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Rescuing Niagara; A year after critical travel story, state prepares to upgrade Falls park

Give Gov. Andrew M. Cuomo and the State Legislature credit for taking to heart criticism of the upkeep of Niagara Falls State Park.

The recently announced $25 million face lift under a public works program should work wonders.

And if that weren't enough, five other state parks in Western New York -- notably Allegany State Park -- will receive a total of $4.7 million in repairs and improvements.

Cuomo's announcement of a total of $29.7 million on "New York Works" projects at six parks in Western New York will add to the quality of life of current residents and, hopefully, impress and attract visitors to the area. Not to mention the selling point of trying to coax businesses to locate here.

Parks will be improved across the state, but the biggest job is certainly the Niagara Falls State Park.

The good news comes nearly one year after unflattering attention was drawn to what a New York Times travel article dubbed as a Niagara Falls State Park that is "shabby" and "underfinanced." Other not-so generous adjectives were used to accurately describe the oldest state park in the nation, which was designed by Frederick Law Olmsted and Calvert Vaux.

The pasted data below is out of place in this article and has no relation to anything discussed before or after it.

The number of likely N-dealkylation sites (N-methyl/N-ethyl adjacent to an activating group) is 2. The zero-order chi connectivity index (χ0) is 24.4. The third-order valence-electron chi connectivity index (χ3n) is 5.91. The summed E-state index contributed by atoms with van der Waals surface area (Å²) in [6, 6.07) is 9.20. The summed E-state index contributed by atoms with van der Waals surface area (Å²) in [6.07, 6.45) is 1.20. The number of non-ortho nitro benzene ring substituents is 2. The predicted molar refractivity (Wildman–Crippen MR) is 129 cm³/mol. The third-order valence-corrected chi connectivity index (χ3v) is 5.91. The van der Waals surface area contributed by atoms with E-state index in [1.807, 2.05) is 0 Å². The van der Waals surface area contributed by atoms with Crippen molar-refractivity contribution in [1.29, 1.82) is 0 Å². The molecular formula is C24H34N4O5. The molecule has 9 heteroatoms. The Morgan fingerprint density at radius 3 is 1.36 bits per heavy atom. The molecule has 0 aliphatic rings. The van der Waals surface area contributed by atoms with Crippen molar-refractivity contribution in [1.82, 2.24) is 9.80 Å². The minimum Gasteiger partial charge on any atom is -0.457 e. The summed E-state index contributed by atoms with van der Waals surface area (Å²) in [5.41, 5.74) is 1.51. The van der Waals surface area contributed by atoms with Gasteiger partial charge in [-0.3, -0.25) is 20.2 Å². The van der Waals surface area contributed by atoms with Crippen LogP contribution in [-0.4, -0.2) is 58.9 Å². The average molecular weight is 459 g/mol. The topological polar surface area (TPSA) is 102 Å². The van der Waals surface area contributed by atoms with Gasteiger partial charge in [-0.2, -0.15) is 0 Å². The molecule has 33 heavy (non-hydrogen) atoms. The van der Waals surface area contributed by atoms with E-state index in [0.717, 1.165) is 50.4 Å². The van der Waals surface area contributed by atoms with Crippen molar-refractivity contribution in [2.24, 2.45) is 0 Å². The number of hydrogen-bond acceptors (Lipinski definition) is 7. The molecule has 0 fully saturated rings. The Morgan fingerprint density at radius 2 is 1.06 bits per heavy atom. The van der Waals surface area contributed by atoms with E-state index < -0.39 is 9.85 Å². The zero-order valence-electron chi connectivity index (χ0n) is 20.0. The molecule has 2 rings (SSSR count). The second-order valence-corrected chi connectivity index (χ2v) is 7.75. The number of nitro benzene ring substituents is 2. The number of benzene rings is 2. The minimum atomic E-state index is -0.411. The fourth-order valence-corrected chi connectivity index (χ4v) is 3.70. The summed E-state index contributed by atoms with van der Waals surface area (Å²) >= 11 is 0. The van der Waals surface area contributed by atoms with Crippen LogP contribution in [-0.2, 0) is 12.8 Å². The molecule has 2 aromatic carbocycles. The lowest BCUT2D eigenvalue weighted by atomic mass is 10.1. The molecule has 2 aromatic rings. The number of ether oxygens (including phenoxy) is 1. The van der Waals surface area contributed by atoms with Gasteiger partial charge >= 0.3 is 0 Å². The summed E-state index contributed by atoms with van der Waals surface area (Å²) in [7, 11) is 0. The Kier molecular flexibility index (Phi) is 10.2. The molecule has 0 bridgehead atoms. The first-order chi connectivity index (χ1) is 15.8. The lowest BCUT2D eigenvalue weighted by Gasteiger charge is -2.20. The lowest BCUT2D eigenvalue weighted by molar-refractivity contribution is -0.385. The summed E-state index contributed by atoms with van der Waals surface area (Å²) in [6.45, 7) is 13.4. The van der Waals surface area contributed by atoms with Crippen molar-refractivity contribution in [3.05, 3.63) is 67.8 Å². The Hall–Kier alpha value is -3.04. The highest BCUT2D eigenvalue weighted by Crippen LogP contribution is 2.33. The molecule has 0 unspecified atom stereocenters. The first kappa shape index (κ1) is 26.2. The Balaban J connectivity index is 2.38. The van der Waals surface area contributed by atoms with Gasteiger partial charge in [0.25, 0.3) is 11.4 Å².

It goes without saying, but here it is: Niagara Falls is an international destination.

Usefully for the park, perhaps, the shameful state of affairs the Falls park had fallen into was chronicled by someone who knows the area through experience. New York Times travel writer Barbara Ireland is a former editor of The Buffalo News editorial page. Her words were backed up then by a conservation group, Alliance for New York State Parks, whose director, Erik Kulleseid, complained state parks had been "allowed to deteriorate to the point where public experience at parks is being diminished "

Reached by The News following the governor's announcement, he expressed delight: "It's recognition that Niagara Falls is a special place and should be the best representation of New York State," he said, adding that his group is also trying to raise private dollars. "This kind of public investment is only going to help us."

Reportedly, funding for the revitalization at the Falls park would come primarily from Niagara River Greenway money provided by the New York Power Authority as part of its relicensing agreement for the Niagara Power Project.

The governor and state lawmakers have done the right thing in caring for our parks, especially for a park as historic and renowned as the one at Niagara Falls.